Paul Tough’s How Children Succeed: Grit, Curiosity, and the Hidden Power of Character aims to redefine how we look at and classify “success” for children. Beyond good grades and high standardized test scores, what character traits are we teaching kids that will help them be successful through college and into adulthood? He argues that success has less to do with IQ and more to do with inner skills like grit, curiosity, conscientiousness, and optimism, which can be taught within educational institutions.
Tough draws on extensive psychology, neuroscience, and economic research as well as his own investigations into the KIPP programs, prep or charter schools, and other educational projects. He does a good job of synthesizing the science with the anecdotes from individual experiences. The gist of the book centers around the cognitive versus non-cognitive skills debate, specifically as it applies to the concept of failure – how children relate to it, how they overcome it, how it challenges them. Tough surmises that privileged children are so sheltered that they haven’t learned how to recover from failure so it demoralizes them when it happens while impoverished children have dealt with so much failure in their lives without being equipped to handle it that they often give up on themselves. However, children from any socio-economic background who are persistent, self-disciplined, and focused can learn from their failure and move forward. These lessons are useful as children encounter increasingly difficult academic environments and adult responsibilities, and without learning them early they cannot be successful throughout their lives.
Then the problem becomes, how do we teach these skills? Again, scientists and educators have all sorts of opinions about it. Even the character traits considered vital for success differ across the board, with synonyms (i.e. “grit” being replaced by “resilience”) or arguments about whether “kindness” should be one. This is not to mention the varying definitions of success, as exemplified by the chess champion who fails academically or KIPP graduates who drop out of college. KIPP has now committed to focusing on character development, even issuing a character report card, but it’s unclear if this new model can create lasting success in a child’s life. Certainly standardized tests aren’t the best predictor of success, but we do need some way to measure process and it’s hard to measure the impact of character development initiatives.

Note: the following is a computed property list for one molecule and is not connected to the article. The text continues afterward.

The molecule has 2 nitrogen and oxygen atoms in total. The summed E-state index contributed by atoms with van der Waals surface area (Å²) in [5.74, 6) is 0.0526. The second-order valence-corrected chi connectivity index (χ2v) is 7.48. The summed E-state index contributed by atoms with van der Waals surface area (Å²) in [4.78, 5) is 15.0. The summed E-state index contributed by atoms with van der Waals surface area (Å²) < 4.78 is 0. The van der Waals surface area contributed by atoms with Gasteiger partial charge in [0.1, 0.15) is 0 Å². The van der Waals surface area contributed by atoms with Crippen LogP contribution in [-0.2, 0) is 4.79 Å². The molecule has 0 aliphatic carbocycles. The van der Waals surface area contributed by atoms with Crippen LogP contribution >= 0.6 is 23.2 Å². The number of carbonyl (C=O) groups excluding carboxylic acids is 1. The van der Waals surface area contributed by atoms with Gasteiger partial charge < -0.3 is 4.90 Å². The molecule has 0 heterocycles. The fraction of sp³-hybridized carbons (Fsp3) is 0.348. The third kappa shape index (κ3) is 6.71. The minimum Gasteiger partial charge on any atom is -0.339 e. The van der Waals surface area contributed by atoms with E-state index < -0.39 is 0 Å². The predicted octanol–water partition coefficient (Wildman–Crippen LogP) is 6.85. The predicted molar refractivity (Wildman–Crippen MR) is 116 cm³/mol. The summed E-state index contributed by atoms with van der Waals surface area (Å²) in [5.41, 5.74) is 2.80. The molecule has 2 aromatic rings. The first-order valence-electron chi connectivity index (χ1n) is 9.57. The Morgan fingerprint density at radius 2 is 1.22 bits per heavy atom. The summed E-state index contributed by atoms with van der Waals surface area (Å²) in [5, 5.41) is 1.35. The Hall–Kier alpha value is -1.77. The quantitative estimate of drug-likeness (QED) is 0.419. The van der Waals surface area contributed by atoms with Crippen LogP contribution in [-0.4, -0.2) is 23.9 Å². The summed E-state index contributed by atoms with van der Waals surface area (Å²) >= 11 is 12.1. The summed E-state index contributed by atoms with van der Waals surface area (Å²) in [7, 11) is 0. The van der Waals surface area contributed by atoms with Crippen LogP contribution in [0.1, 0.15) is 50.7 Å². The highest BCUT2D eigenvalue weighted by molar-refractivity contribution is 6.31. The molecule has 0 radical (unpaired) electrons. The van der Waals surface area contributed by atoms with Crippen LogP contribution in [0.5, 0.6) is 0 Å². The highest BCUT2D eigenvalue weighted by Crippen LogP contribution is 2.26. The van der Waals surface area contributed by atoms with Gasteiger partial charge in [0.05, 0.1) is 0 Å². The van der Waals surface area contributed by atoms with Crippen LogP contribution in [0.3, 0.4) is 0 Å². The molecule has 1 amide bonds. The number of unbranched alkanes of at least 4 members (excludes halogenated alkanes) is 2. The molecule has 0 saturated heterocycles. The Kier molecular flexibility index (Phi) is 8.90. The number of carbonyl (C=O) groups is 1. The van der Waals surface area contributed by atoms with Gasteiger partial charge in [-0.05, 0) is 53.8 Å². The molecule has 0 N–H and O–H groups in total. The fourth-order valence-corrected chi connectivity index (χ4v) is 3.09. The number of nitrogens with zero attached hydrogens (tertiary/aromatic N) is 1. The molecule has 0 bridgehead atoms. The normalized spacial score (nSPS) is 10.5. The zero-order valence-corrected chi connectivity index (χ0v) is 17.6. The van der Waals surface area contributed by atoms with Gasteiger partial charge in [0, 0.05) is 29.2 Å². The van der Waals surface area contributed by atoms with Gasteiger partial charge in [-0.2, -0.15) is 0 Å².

Also at question is whether schools should even be teaching character, or if they should just be focused on content. Character development was previously the responsibility of parents, the primary influences on a child’s life (aside from their friends as they grow older). If education shifts its focused to non-cognitive skill training over cognitive, we’re looking at a learning landscape very different from the traditional historical model.
Tough doesn’t ignore the importance of parenting, negatively or positively, since what’s going in on in a child’s family can’t be isolated from their life at school. One strategy for at-risk youth is providing them with nurturing environments, which helps them overcome traumatic experiences. Meanwhile, wealthy parents tend to “helicopter” and this excessive attachment puts too much pressure on their kids to succeed. A healthy medium between the two is needed, though he isn’t exactly clear on how to find that.
This book doesn’t posit a ton of effective solutions, mainly because we don’t yet know what’s an effective solution. From Tough’s examinations, there’s a wide variety of methods that are being used to varying degrees of success – most of what is implemented is done on a trial and error basis. Still, he offers much to think about on the links between education and character development, factors that I hadn’t considered in play while I was growing up, but seem more obvious in retrospect.
An informational, though not necessarily ground-breaking, read for teachers and parents, especially those who place a high value on education or have strong opinions as to the current state of America’s educational system.